Tony Mowbray confessed after this rout that he would rather have five 1-0 victories than just one 5-0 win.
But the West Bromwich Albion manager said it with a wry smile, knowing that he had just witnessed his own version of football heaven.
Mowbray has been preaching the importance of attacking football ever since coming to The Hawthorns.
The reality has been somewhat different as Baggies' fortunes seem to fluctuate from week to week.
But deep down, you just know that winning by a single goal every week would drive Mowbray mad.
He could be top of the table, but if he had not got there by playing the beautiful game as it was meant to be played, you doubt whether he would take too much pleasure from it.
Cast your mind back to the days of Gary Megson's Albion and the opposite applies. Megson knew that if you did not concede then you did not lose and he wore his '1-0 to the Albion' tag with pride during two promotion campaigns.
At the other extreme, Mowbray wants to win 5-0 every week. Trouble is, for every convincing home victory - Norwich City and Wolverhampton Wanderers spring to mind - there is a Stoke City or a Sheffield Wednesday springing up like an annoying wasp to sting the Albion manager into realising that the Championship has a habit of not letting teams like his get too carried away.
Which is why Mowbray was happy to wax lyrical on Saturday night about Albion's biggest win in five seasons - ironically a 5-0 win over Portsmouth under Megson.
But the craggy Teessider tempered his plaudits with a cautious remark: "Let's see how strong we are when we go to Plymouth next week. We need to improve away from home."
How true. Mowbray has already seen a few false dawns but if this game is not the catalyst for a promotion push then he will be exceedingly disappointed.
Ask most managers in the Championship and they will tell you that Albion - player for player - have the best squad in the division.
From Curtis Davies to Jason Koumas to Diomansy Kamara, there exists a spine within the team that would not disgrace the vast majority of Premiership sides.
Add that the grit and determination of Paul Robinson, Paul McShane and Nigel Quashie, throw in the experience of Kevin Phillips and John Hartson, and you can see why managers - Steve Bruce excepted at the moment - would give a lot to be in Mowbray's shoes.
Coventry boss Micky Adams might have been that man before Mowbray moved in to replace Bryan Robson.
Albion asked for permission to speak to Adams but Coventry refused. At the time, Adams said that whoever got the Hawthorns post would be a very lucky man. Mowbray is that man and he was indeed lucky to be the driving force behind such a devastating display as this.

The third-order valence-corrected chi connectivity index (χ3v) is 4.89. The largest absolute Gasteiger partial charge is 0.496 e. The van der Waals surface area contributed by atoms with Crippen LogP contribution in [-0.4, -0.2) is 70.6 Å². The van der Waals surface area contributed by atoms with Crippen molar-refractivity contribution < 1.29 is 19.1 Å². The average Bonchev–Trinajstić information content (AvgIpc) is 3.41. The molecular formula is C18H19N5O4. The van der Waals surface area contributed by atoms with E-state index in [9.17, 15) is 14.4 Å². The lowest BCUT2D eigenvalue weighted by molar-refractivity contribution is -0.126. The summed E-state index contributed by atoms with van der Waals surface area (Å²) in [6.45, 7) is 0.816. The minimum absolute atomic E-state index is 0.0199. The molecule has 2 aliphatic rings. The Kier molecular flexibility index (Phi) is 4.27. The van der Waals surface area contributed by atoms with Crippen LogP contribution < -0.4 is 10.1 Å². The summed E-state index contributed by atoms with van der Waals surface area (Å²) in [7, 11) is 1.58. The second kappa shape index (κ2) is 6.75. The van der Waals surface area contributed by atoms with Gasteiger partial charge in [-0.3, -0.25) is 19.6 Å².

The crux of this performance, according to Mowbray, is that things seem to be finally falling into place just as he wants them to.
It has taken Mowbray a couple of months and a few home truths behind the scenes to get his ideas across.
But this game showed that he is getting it right, slowly but surely. Mowbray delighted in the fact that Albion played like a team: if one man failed, another was there to compensate.
On another day, Coventry might have found the net and even held an early lead. Mowbray's style of football suggests that if the opposition score four, his team can get five. It could have been that way at The Hawthorns but Coventry allowed themselves to become unsettled by their missed chances and the fact that Albion punished them so harshly and quickly.
Witness a crazy opening 35 seconds which saw Albion keeper Russell Hoult save well from Dele Adebola, only for Koumas to feed Kamara immediately. The Senegal striker took the ball away from Sky Blues keeper Andy Marshall so quickly that he could afford to walk the ball into the net, with Albion's fans wondering whether play had actually been stopped.
Coventry, unbeaten in five games before this, threw more chances away before Kamara's pace again left the Sky Blues in chaos. Marcus Hall brought down Kamara in the area and the same player converted the resulting spot-kick.
You cannot keep Koumas out of it once he senses it is his day, though, and he scored the third from the tightest of angles.
More defensive frailties from Coventry presented Phillips with the chance to score his first goal since grabbing a hat-trick against Ipswich in a 5-1 win.
Albion sat back a little, with Coventry still a mess in front of goal. Robinson even had time for a joke at his physio Nick Worth's expense. The Baggies fullback crashed against the advertising hoardings and lay motionless for a few seconds. But just as he was about to get treatment, he poked his head up to reveal a big smile and he carried on.
Nothing too wrong with morale in the camp, it seems, particularly as Mowbray spoke of the team 'caring about each other' on the field.
Robinson was not finished either. When Jonathan Greening turned Richard Duffy inside out before crossing into the six yard box, Robinson stooped to head home his first goal at The Hawthorns since signing three years ago.
Mowbray was jubilant, Adams was left to reflect on 'one of those days'.